We have all purchased things that turn out to be a detriment to our wallets. I, for one, was one of the ones to purchase the Samsung Galaxy Note 7 when it was first released, leading to an explosive mistake. The phone, through an overheating of the battery, exploded on multiple consumers. So, purchasing things that are wasteful or defective is not an uncommon experience, especially in a world surrounded by consumerism. And, luckily, there are lemon laws to protect us (kind of).
If purchasing a bad phone was a hurtful mistake, imagine purchasing a bad vehicle. The amount of hard-earned cash pushed into the pockets of a manufacturer is already an astounding number, throw sticker shock on top of that, and you are looking at a time of regret, tears, and frustration.
Luckily, our wonderful country, consumed with consumers, has created a way to battle against the scam potential of expensive vehicles. Our states have created lemon laws, protecting buyers from cars with significant downfalls.
But what are the lemon laws in Colorado? Are you protected? Do you have a case for your bad car?
What’s a Lemon Law?
When a manufacturer produces a vehicle, they build behind a standard of both proficiency and reliability. A manufacturer does not want to push out unreliable cars, though some do. If they do, they often provide a warranty to fix any production or mechanical issues that aren’t caused by the user. For example, most new cars have warranties that tend to be a 3-year or 36,000-mile bumper-to-bumper warranty and/or a 5-year/60,000-mile powertrain warranty.
If anything happens during that period, the company will fix it for you at one of its dealerships.
If a company notices something wrong with the majority of the module, they will extend a recall to buyers, giving them a free fix even if the buyer has yet to experience it.
These are all ways that a manufacturer protects its integrity and reliability to consumers going forward.
If the company refuses to fix a mechanical issue with a vehicle (that’s their fault), they can be struck under a state’s lemon law. The Lemon Law states that the manufacturer must refund or provide a new vehicle in place of the broken one if they do not fix it in a certain amount of time.
These laws go under state jurisdiction, so the specifics are different depending on where you are.
Colorado Lemon Law
Since we are a Colorado company, we will break down the specifics here. The Colorado Lemon Law states that if the manufacturer fails to repair the defective vehicle after a reasonable number of attempts, the consumer is entitled to either a refund of the purchase price or a replacement vehicle.
If the manufacturer decides to repurchase the vehicle, they must pay the owner for incidental fees, such as sales tax, registration charges, and finance charges.
So, the company has a few chances to try to fix the problem. If they don’t, they owe the owner. Unfortunately, this cannot be a user-made problem, though. The issue must be deemed mechanical and part of the production process.
It’s not as easy as saying it’s broken and holding out your hand for money, though.
Colorado consumers must comply with any eligible arbitration or mediation procedures created by the manufacturer. The Colorado Lemon Law also has deadlines by which a legal claim must be filed (six months after the expiration of the vehicle warranty or one year from the date on which the purchaser received the car).
What’s the Difference Between States?
Ultimately, it’s the fine details that differ between each state. It’s the minutia, while the overall idea for the law stays the same.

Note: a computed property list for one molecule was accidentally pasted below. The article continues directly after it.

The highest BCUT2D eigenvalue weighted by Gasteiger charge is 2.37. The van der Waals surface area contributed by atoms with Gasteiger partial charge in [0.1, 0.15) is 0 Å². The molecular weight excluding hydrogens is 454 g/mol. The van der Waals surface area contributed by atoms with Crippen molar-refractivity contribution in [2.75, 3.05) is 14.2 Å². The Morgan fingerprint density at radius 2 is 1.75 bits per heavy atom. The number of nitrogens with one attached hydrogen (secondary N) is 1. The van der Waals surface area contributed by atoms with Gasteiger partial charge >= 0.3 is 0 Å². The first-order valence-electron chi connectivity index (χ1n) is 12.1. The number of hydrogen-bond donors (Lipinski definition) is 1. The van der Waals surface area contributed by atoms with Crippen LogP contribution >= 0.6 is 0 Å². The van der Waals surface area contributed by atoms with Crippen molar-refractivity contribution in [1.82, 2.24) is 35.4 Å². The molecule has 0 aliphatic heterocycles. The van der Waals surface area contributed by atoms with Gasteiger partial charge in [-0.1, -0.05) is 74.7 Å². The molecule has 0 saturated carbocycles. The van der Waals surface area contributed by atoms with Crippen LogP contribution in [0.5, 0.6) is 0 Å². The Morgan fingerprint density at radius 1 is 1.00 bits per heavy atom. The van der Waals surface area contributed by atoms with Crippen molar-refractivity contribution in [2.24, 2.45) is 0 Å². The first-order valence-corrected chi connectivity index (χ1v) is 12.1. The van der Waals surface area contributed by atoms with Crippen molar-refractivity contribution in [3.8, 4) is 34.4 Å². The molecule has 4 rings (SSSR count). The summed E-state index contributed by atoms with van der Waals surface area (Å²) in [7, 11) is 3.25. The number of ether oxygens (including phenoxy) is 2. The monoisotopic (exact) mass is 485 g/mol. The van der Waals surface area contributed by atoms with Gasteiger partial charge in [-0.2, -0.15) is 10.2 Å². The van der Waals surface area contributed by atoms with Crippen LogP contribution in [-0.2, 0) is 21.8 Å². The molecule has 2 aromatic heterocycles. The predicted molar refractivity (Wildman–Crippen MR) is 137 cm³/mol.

For example, each state will have a strong definition of what’s considered a “major defect” and what constitutes a “reasonable number of repair attempts”. This can make some situations a Lemon issue in some states, while a normal occurrence in others. Therefore, it’s important to speak to a Lemon lawyer in your specific state.
In Colorado, these laws stretch unto dealers, too. Your dealership is responsible for selling you a working product, not just the manufacturer. Therefore, if the dealership sold you a used vehicle with ‘major defects’, you are in line for a Lemon law reimbursement.
Most of the time, the dealership will pay to fix or replace the vehicle without taking it to court. It’s bad for their name, after all.
When Should I Use It?
So, you’ve bought a vehicle from a dealership and it appears broken. Unfortunately, it’s not a simple process.
If you consider the issue to be significant in operation or safety, you might have a case on your hands. If the dealership or manufacturer has tried to fix it multiple times or is refusing to altogether, you might have a case.
As noted, it’s not easy to define. It’s so state-specific, there are Colorado lawyers that specialize in the topic. Therefore, if you think you have a case, reach out to a Colorado lawyer before spreading chaos at your local dealership claiming your Lemon laws.
What’s a Lemon?
Before we go, we want to clear something up. Why in the world is a defective car called a lemon?
To be frank, the term started back when slang was audibly heard through a tin can. It’s an old term. It’s claimed to have first been used back in 1909 when terms like ‘bean ball’ and ‘jake’ were all the rage.
According to Green’s Dictionary of Slang, the term was originally started in 1909 for something defective. It wasn’t used specifically for vehicles until 1923 when a used car dealer profiled in The Oakland Tribune was said to have “congratulated himself upon having rid himself of a lemon finally.”
Then, the famous Volkswagen ad in the 1960s cemented the term for automotive use. The notorious ad pinpointed infamous flaws of the specific vehicle, ending with “We pluck the lemons,” the ad concluded. “You get the plums.”
Shortly after, Lemon laws were created.
Why the word specifically, it’s hard to say. It has been used to describe a ripoff for over 100 years. Maybe it’s because it’s sour? Who knows…